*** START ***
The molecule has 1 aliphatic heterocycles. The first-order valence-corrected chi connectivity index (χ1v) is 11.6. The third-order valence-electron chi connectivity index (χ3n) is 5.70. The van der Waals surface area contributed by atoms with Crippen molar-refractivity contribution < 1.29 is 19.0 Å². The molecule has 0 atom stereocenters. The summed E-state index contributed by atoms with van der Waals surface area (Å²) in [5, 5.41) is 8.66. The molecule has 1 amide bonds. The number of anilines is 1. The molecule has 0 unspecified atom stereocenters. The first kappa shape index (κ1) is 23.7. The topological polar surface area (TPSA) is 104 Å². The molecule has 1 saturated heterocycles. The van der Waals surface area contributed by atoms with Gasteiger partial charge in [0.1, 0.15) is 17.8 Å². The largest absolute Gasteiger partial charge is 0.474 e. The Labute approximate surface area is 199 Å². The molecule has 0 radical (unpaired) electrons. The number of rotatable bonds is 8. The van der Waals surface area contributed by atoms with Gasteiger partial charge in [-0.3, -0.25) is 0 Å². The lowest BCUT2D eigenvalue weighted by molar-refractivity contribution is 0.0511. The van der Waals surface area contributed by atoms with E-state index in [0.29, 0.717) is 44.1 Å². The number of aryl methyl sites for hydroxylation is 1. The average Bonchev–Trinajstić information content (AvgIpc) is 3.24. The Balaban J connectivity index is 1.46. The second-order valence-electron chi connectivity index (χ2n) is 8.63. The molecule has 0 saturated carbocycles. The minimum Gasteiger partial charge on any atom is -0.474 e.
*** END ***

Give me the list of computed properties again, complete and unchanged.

The molecule has 1 aliphatic heterocycles. The first-order valence-corrected chi connectivity index (χ1v) is 11.6. The third-order valence-electron chi connectivity index (χ3n) is 5.70. The van der Waals surface area contributed by atoms with Crippen molar-refractivity contribution < 1.29 is 19.0 Å². The molecule has 0 atom stereocenters. The summed E-state index contributed by atoms with van der Waals surface area (Å²) in [5, 5.41) is 8.66. The molecule has 1 amide bonds. The number of anilines is 1. The molecule has 0 unspecified atom stereocenters. The first kappa shape index (κ1) is 23.7. The topological polar surface area (TPSA) is 104 Å². The molecule has 1 saturated heterocycles. The van der Waals surface area contributed by atoms with Gasteiger partial charge in [0.1, 0.15) is 17.8 Å². The largest absolute Gasteiger partial charge is 0.474 e. The Labute approximate surface area is 199 Å². The molecule has 0 radical (unpaired) electrons. The number of rotatable bonds is 8. The van der Waals surface area contributed by atoms with Gasteiger partial charge in [-0.3, -0.25) is 0 Å². The lowest BCUT2D eigenvalue weighted by molar-refractivity contribution is 0.0511. The van der Waals surface area contributed by atoms with E-state index in [0.29, 0.717) is 44.1 Å². The number of aryl methyl sites for hydroxylation is 1. The average Bonchev–Trinajstić information content (AvgIpc) is 3.24. The Balaban J connectivity index is 1.46. The second-order valence-electron chi connectivity index (χ2n) is 8.63. The molecule has 0 saturated carbocycles. The minimum Gasteiger partial charge on any atom is -0.474 e.